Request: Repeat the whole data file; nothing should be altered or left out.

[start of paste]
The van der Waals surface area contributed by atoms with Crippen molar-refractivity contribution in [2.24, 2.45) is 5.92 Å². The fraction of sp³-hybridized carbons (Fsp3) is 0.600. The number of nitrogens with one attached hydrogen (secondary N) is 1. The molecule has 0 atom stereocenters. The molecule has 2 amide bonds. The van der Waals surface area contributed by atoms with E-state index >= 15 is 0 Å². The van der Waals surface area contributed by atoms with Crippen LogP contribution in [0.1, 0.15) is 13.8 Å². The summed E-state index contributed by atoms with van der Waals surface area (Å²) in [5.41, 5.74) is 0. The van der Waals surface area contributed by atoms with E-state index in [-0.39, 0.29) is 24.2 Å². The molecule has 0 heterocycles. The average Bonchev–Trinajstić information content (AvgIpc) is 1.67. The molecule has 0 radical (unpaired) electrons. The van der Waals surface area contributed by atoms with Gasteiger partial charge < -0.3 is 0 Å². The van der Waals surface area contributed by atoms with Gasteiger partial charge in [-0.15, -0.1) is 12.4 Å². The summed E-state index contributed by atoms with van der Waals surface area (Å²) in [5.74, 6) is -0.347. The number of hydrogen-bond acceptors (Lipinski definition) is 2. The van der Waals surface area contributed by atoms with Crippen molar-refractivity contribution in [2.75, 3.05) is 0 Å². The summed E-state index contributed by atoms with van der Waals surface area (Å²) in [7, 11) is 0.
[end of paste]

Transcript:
The van der Waals surface area contributed by atoms with Crippen molar-refractivity contribution in [2.24, 2.45) is 5.92 Å². The fraction of sp³-hybridized carbons (Fsp3) is 0.600. The number of nitrogens with one attached hydrogen (secondary N) is 1. The molecule has 0 atom stereocenters. The molecule has 2 amide bonds. The van der Waals surface area contributed by atoms with E-state index >= 15 is 0 Å². The van der Waals surface area contributed by atoms with Crippen LogP contribution in [0.1, 0.15) is 13.8 Å². The summed E-state index contributed by atoms with van der Waals surface area (Å²) in [5.41, 5.74) is 0. The van der Waals surface area contributed by atoms with E-state index in [-0.39, 0.29) is 24.2 Å². The molecule has 0 heterocycles. The average Bonchev–Trinajstić information content (AvgIpc) is 1.67. The molecule has 0 radical (unpaired) electrons. The van der Waals surface area contributed by atoms with Gasteiger partial charge < -0.3 is 0 Å². The van der Waals surface area contributed by atoms with Gasteiger partial charge in [-0.15, -0.1) is 12.4 Å². The summed E-state index contributed by atoms with van der Waals surface area (Å²) in [5.74, 6) is -0.347. The number of hydrogen-bond acceptors (Lipinski definition) is 2. The van der Waals surface area contributed by atoms with Crippen molar-refractivity contribution in [2.75, 3.05) is 0 Å². The summed E-state index contributed by atoms with van der Waals surface area (Å²) in [7, 11) is 0.